News Caps

Pharmacy Times
Volume 75
Issue 12

Iowa Pharmacists Pilot TakeAway Rx Disposal

A community pharmacist—based prescription collection and disposal pilot was recently launched in the Hawkeye State. The TakeAway program is under the auspices of the Iowa Pharmacy Association in partnership with Sharps Compliance Corporation, and it is aimed at providing Iowa residents with a safe, easy way to dispose of unwanted and expired medications, while also helping to prevent abuse or diversion of unused drugs and contamination of groundwater streams when they are flushed down the sink or toilet. The program is open to the state’s approximately 600 independent and regional chain pharmacies. Any prescription or OTC pharmaceutical product can be accepted for disposal, with the exception of controlled substances. Patients can hand their unwanted or expired medications over to participating pharmacists who will insert the meds into Sharps’ RxTakeAway System; when the box is full, it will be dispatched to an incineration facility where the wasteto- energy incineration process will be witnessed by law enforcement. TakeAway is being funded initially through a grant from the Iowa Department of Natural Resources. For more information, go to takeaway.

SC Medicaid Program Targets “Doctor Hoppers”

In efforts to thwart prescription drug abuse while saving taxpayer dollars, South Carolina’s Medicaid agency will limit some recipients to 1 pharmacy for the filling of their prescriptions. After reportedly saving taxpayers $6700 per patient in 9 months of the “pharmacy lock-in” pilot project that included 48 patients, the agency has announced that it will enroll an additional 200 Medicaid recipients by early next year. Aimed at addressing the practice of doctor-hopping—in which drug-seeking patients visit with multiple doctors to obtain multiple prescriptions—the program will allow the pharmacy where a patient is served to keep better track of prescriptions filled by the individual. Participants in the program are chosen by reviewing past claims to determine drug-seeking behavior. Close to 1 million South Carolina residents are covered by Medicaid. Through the 9-month pilot program, the state’s Medicaid agency reported a 40% decrease in prescriptions being filled by recipients, as well as a 21% drop in hospital visits. North Carolina has had a similar program in place since 2006, which reportedly saved the state a total of $932,000 last fiscal year.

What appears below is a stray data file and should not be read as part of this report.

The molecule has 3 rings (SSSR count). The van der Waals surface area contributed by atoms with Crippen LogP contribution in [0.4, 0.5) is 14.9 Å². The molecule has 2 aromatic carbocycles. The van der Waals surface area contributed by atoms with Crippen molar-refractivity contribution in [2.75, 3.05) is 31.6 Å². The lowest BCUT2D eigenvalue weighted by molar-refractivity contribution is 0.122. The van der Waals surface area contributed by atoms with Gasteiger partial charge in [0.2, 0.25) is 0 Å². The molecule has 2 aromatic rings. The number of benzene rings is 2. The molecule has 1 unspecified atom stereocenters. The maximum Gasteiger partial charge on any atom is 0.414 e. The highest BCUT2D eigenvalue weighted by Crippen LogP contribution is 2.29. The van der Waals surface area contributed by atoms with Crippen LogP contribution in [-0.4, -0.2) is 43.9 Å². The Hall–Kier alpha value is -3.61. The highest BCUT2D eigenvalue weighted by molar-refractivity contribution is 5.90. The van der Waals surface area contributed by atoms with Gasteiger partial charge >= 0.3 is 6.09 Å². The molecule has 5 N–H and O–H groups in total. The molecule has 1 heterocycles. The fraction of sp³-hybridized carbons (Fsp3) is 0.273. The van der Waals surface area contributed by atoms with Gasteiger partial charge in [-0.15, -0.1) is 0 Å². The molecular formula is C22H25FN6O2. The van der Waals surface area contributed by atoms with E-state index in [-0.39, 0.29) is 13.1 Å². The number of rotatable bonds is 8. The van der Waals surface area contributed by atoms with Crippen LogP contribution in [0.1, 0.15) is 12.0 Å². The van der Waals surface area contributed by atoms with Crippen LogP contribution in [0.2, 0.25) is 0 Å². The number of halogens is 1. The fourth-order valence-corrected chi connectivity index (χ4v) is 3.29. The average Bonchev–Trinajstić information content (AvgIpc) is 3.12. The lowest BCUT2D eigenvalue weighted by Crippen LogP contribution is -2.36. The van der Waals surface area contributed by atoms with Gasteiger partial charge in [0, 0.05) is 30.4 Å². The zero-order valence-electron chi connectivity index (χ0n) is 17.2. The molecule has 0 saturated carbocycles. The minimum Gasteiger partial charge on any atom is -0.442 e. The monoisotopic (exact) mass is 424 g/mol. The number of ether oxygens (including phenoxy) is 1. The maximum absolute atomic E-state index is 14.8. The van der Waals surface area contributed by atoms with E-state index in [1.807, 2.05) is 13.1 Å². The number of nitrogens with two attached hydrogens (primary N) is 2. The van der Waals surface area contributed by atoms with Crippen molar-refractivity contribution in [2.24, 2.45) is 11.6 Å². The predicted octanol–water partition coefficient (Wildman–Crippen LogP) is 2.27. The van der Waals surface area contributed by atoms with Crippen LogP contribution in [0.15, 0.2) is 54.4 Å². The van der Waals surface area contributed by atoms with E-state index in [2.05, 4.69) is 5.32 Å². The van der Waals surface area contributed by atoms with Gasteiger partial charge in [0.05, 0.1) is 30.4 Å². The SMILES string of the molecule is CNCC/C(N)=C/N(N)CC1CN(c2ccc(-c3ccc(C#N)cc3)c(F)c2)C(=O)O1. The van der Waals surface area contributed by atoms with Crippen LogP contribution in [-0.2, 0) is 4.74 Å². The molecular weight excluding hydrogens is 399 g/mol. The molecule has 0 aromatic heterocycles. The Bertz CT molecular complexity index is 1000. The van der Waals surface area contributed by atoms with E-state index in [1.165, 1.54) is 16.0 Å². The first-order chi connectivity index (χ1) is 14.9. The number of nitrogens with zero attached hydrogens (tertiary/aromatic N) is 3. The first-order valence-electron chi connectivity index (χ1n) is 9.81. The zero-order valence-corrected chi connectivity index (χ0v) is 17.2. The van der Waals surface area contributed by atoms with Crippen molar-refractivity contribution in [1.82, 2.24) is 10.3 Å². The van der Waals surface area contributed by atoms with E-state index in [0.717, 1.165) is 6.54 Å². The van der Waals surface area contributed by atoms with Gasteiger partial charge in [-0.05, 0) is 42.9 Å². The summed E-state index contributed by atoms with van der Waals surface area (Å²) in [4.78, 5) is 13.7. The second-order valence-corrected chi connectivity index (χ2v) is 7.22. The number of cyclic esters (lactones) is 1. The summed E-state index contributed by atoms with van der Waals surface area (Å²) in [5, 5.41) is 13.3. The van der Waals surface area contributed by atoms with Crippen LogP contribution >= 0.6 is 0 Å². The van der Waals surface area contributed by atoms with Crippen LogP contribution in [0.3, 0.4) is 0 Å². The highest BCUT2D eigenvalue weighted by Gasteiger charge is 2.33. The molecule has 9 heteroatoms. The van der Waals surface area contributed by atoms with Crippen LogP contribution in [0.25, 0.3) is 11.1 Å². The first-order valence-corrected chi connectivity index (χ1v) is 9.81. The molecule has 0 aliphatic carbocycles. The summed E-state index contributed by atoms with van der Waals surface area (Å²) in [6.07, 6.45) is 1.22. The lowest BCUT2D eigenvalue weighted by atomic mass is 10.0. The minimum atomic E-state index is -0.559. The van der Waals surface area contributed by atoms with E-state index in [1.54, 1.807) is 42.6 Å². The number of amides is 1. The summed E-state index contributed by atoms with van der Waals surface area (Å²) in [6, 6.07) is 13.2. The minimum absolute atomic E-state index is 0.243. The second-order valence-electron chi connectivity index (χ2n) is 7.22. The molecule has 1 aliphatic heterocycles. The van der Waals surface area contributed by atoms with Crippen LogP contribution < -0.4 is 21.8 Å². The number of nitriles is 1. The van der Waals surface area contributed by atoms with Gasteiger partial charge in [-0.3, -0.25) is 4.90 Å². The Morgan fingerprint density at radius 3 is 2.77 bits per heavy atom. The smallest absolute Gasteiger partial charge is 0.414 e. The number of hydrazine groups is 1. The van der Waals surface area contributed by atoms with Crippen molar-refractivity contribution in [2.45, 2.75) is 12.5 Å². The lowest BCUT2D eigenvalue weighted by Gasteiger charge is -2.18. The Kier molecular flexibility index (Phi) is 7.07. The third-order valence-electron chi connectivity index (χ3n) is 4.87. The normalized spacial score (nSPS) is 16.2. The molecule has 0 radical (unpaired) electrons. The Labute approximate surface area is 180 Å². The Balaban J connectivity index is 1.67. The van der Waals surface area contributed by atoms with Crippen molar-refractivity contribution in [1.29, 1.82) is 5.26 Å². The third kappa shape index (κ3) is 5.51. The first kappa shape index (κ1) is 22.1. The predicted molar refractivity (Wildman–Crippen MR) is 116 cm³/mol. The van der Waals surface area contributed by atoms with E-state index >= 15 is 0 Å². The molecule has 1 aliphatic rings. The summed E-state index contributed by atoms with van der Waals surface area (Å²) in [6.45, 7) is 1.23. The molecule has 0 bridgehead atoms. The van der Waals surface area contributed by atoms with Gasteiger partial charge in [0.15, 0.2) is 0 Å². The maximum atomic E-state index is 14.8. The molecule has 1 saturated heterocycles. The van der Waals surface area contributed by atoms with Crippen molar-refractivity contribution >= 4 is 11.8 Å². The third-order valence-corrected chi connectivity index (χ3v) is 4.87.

Extreme Weather Can Trigger Heart Attacks

Recent research has shown that when temperatures take a dramatic spike or plunge, the risk of heart attacks increases. Although excessive heat or cold has been associated with higher death risk through a number of causes, researchers from the London School of Hygiene and Tropical Medicine in the United Kingdom set out to pinpoint the effect of temperature on heart attack incidence. Reviewing 19 studies on temperature and heart attack, the investigators found that cold boosts the risk of myocardial infarction more in places that are typically warmer, but heat creates the same increased threat of heart attack whether it occurs in an area where residents are acclimated to high temperatures or not. Although the reviewed studies provided significant risk increases in extreme temperatures, the researchers recommend additional study in order to measure the effects, as well as identify individuals particularly vulnerable to them.

Washington Pharmacists Can Prescribe Antivirals During Influenza Outbreak

Pharmacists in Washington state would be able to prescribe antiviral medications in the event of an influenza outbreak under a new collaborative drug therapy agreement (CDTA) involving the University of Washington’s Northwest Center for Public Health Practice, the Washington State Pharmacy Association, and Seattle and King County Public Health. Under the agreement, pharmacists can fill out a CDTA at any time and submit it to the state board of pharmacy. At that point, they would be prepared to prescribe antivirals if necessary, but would only be authorized to do so when notified by public health officers. The project is supported by Centers for Disease Control and Prevention pandemic preparedness funds. Information about the protocol for pharmacists is available at cdta.

Movement Builds to Halt Organized Retail Crime